Tuesday, March 17, 2015

Portabella Caps with Spinach, Egg, and Wild Mushroom Sauce (or: Portabella kind-of-Benedict)

A Cooks of Cake and Kindness Culinary Experience Part I: It had been WAY too long since Gayatri and I had gotten together to cook one of our fabulous meals, so we decided it was high time we did. We drew up a menu for a tantalizing 3-course meal (recipes for the other two courses to come!) and threw a small dinner party to show off our mad skills. The first course was inspired by this dish, and, of course, we made some modifications of our own. It has a Parmesan-mushroom sauce that turned out to be a big hit, and when our guests left with some leftovers, they came up with creative ways to repurpose the sauce themselves!
8 large Portabella mushrooms (with stems)
8 eggs
2 ounces dried mushrooms (ours was a wild mushroom mix)
½ onion finely chopped (we used about ¼ to ½ cup dried chopped onion)
1 clove garlic, minced
½ cup milk (we used whole milk)
½ tsp thyme
½ cup grated Parmesan cheese
1 lb fresh spinach
salt and pepper to taste
Canola oil for cooking

Preheat oven to 400F.

Soak the dried mushrooms in hot (but not boiling) water (about ¾-1 cup) for about 20 minutes.
Rinse and de-stem the Portabella mushrooms, setting aside the stems for later use. Bake the mushroom caps with the gill side up for about 20 minutes (time will vary depending on thickness of the mushrooms), until they are tender. Set them aside to cool. Water from the mushrooms will have collected in the baking pan; set this aside for later use.
While the mushrooms are baking, either steam or blanch the spinach. We didn't have a steamer handy, so we blanched: bring a pot of water to a rolling boil, then add spinach to the boiling water and let it cook for only about 20-30 seconds before removing from the water.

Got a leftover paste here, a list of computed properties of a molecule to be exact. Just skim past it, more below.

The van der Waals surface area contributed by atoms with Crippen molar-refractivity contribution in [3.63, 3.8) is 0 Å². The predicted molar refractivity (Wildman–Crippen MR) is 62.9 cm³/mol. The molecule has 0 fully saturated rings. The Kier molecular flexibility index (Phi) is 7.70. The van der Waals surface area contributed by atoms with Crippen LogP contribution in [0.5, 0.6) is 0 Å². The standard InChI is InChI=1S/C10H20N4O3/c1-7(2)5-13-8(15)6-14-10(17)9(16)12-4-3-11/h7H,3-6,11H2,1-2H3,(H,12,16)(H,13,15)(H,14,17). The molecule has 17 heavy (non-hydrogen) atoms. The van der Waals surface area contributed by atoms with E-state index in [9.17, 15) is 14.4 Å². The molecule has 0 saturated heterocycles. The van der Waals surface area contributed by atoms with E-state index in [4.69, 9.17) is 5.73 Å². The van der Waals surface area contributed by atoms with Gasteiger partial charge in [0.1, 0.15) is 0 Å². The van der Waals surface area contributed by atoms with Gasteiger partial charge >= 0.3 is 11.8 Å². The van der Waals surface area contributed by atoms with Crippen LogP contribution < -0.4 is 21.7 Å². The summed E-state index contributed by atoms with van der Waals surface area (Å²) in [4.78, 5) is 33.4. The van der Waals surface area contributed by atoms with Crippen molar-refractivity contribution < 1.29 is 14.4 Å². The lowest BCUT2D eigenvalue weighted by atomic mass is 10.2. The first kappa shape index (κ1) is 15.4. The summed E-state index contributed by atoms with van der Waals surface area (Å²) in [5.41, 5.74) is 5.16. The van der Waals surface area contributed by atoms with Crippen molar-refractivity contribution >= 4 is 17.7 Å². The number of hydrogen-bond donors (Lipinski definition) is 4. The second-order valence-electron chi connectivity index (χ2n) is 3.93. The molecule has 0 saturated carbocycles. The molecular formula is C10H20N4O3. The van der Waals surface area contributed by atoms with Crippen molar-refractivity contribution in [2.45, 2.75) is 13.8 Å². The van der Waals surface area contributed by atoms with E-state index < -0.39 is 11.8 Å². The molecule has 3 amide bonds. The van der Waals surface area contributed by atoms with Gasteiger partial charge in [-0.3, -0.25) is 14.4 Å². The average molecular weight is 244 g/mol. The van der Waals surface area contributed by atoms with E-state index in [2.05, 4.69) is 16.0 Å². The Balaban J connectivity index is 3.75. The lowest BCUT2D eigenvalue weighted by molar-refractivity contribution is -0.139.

Chop the Portabella mushroom stems, as well as the re-hydrated dried mushrooms, reserving the water they were soaking in.

In a large saucepan, heat canola oil. Sauté the chopped mushrooms, onion, garlic, and thyme, adding salt and pepper to taste. Add the reserved water from the dried mushrooms and the baked Portabellas and simmer at medium-high heat until the liquid has reduced by about half. Add the milk and Parmesan cheese and simmer until the mixture thickens, about 5-10 minutes.

In a separate pan, heat oil for cooking the eggs. Individually fry each egg (this is what makes it kind-of-Benedict, which layers a poached, rather than fried, egg, on a base). Egg rings come in really handy for this so you can make more than one egg at once! We made ours to order, and everyone wanted over-easy, but sunny-side-up could be another popular option.
To assemble, top a Portabella mushroom with spinach, then layer on a fried egg, then top with the mushroom sauce. Take a moment to admire before devouring!
All the components of this dish are pretty simple to make, but combined they add a nice complexity to the finished dish. Each bite has distinct layers of taste and texture that blend really nicely - and the slightly runny egg yolks (if you're a fan) make the sauce even more delicious!


  1. Soooo delish! I'm definitely a fan of the runny egg yolk to top it all off!

  2. Kathryn, thanks for being one of our guinea pigs... oops, I mean guests ;-) ... We hope to have such dinners again in the future.